Stephannie Adinde

Lifelong Learner

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Stephannie Adinde

22 days ago

Make Better Decisions by Challenging Your Expectations

hbr.org

Stephannie Adinde

23 days ago

Love this!

50 Ideas That Changed My Life

perell.com

Stephannie Adinde

24 days ago

How to take things less personally

psyche.co

Stephannie Adinde

25 days ago

In a world without future, each parting of friends is a death. In a world without future, each loneliness is final. In a world without future, each laugh is the last laugh. In a world without future, beyond the present lies nothingness, and people cling to the present as if hanging from a cliff.

Alan Lightman’s Poetic Exploration of Time and the Antidote to the Anxiety of Aliveness

getpocket.com

Stephannie Adinde

34 days ago

This means that being understanding is not only, and perhaps not first and foremost, an intellectual virtue. Instead, it is largely a moral virtue. It’s to do with how we approach others, with the way we listen, with how accepting, empathic and helpful we are.

For Iris Murdoch, being understanding is life’s moral project

psyche.co

Stephannie Adinde

34 days ago

Fantastic read

The Marriage Lesson That I Learned Too Late

theatlantic.com

Stephannie Adinde

35 days ago

“Every man of genius who writes history,” he maintained, “infuses into it, perhaps unconsciously, the character of his own spirit. His characters . . . seem to have only one manner of thinking and feeling, and that is the manner of the author.” When we listen to a tale, we need to take into account the teller.

The People Who Decide What Becomes History

newyorker.com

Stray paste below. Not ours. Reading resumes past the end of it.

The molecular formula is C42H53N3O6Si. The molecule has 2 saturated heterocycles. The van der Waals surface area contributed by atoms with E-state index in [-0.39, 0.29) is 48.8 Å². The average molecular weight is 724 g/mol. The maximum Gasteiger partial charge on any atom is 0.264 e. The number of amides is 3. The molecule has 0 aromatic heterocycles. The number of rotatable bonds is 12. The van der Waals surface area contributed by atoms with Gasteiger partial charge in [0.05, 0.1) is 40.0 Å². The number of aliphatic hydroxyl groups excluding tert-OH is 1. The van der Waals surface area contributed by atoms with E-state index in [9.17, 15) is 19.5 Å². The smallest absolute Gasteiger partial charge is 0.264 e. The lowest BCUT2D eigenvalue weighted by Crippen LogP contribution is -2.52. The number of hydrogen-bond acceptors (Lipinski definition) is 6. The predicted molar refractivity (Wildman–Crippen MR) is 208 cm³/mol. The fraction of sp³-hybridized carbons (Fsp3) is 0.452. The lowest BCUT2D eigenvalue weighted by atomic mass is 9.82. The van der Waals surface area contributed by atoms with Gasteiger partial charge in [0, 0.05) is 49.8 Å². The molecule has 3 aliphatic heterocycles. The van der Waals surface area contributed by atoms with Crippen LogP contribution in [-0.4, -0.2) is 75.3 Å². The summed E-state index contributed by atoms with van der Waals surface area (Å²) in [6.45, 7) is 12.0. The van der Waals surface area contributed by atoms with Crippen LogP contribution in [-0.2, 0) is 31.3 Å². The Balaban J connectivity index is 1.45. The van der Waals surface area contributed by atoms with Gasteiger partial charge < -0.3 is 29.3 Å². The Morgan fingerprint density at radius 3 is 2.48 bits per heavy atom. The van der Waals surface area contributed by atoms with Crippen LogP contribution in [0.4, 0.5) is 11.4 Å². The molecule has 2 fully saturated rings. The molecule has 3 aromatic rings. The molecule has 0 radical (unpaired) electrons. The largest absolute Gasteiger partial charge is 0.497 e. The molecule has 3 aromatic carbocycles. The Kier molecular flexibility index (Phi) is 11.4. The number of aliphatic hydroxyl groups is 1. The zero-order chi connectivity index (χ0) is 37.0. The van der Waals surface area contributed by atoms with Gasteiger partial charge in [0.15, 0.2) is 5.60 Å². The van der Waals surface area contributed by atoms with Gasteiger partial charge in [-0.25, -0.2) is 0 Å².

Stephannie Adinde

35 days ago

Are you bad at texting? Here are the new rules for 2022.

washingtonpost.com

Stephannie Adinde

35 days ago

This year of stillness and retreat has made it plain that time is not an empty thing we have to fill but a living thing that we must shape.

What’s The Vibe? A Reading List

longreads.com

Stephannie Adinde

44 days ago

Crypto’s Most Powerful Regulator Is Here

nymag.com

Stephannie Adinde

55 days ago

Why it costs so much to move goods around Africa

economist.com

Stephannie Adinde

76 days ago

Yes to Life, in Spite of Everything: Viktor Frankl’s Lost Lectures

getpocket.com

Stephannie Adinde

87 days ago

The Stoic Antidote to Frustration

getpocket.com

Stephannie Adinde

101 days ago

How We Should Have Been Loved

theschooloflife.com

Stephannie Adinde

101 days ago

What science still can’t explain about love

vox.com

Stephannie Adinde

110 days ago

India’s tech sector has a caste problem

restofworld.org

Stephannie Adinde

110 days ago

When Women Make Headlines

pudding.cool

Stephannie Adinde

129 days ago

There’s Nothing Effortless About Being a Woman

getpocket.com

Stephannie Adinde

147 days ago

4 Rules for Identifying Your Life’s Work

theatlantic.com

Stephannie Adinde

151 days ago